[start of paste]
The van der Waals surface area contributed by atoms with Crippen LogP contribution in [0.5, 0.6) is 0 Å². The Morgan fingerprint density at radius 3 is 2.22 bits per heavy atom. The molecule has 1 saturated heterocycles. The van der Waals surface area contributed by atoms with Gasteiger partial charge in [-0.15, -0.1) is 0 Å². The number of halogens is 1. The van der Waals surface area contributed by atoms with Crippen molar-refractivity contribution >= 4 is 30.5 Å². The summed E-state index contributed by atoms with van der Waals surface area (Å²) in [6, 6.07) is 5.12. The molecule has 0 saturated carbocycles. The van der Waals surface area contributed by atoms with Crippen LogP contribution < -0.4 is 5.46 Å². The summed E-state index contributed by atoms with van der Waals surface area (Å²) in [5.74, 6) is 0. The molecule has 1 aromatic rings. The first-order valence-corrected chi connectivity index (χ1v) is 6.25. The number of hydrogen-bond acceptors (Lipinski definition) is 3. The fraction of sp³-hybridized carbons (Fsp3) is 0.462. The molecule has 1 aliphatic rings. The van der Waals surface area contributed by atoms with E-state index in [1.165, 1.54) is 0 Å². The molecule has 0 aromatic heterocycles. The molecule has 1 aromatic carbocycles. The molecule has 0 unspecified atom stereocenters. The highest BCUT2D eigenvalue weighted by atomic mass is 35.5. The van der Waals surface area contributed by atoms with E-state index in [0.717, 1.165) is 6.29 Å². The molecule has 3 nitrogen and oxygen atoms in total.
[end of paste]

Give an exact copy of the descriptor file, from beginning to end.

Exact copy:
The van der Waals surface area contributed by atoms with Crippen LogP contribution in [0.5, 0.6) is 0 Å². The Morgan fingerprint density at radius 3 is 2.22 bits per heavy atom. The molecule has 1 saturated heterocycles. The van der Waals surface area contributed by atoms with Gasteiger partial charge in [-0.15, -0.1) is 0 Å². The number of halogens is 1. The van der Waals surface area contributed by atoms with Crippen molar-refractivity contribution >= 4 is 30.5 Å². The summed E-state index contributed by atoms with van der Waals surface area (Å²) in [6, 6.07) is 5.12. The molecule has 0 saturated carbocycles. The van der Waals surface area contributed by atoms with Crippen LogP contribution < -0.4 is 5.46 Å². The summed E-state index contributed by atoms with van der Waals surface area (Å²) in [5.74, 6) is 0. The molecule has 1 aromatic rings. The first-order valence-corrected chi connectivity index (χ1v) is 6.25. The number of hydrogen-bond acceptors (Lipinski definition) is 3. The fraction of sp³-hybridized carbons (Fsp3) is 0.462. The molecule has 1 aliphatic rings. The van der Waals surface area contributed by atoms with E-state index in [1.165, 1.54) is 0 Å². The molecule has 0 aromatic heterocycles. The molecule has 1 aromatic carbocycles. The molecule has 0 unspecified atom stereocenters. The highest BCUT2D eigenvalue weighted by atomic mass is 35.5. The van der Waals surface area contributed by atoms with E-state index in [0.717, 1.165) is 6.29 Å². The molecule has 3 nitrogen and oxygen atoms in total.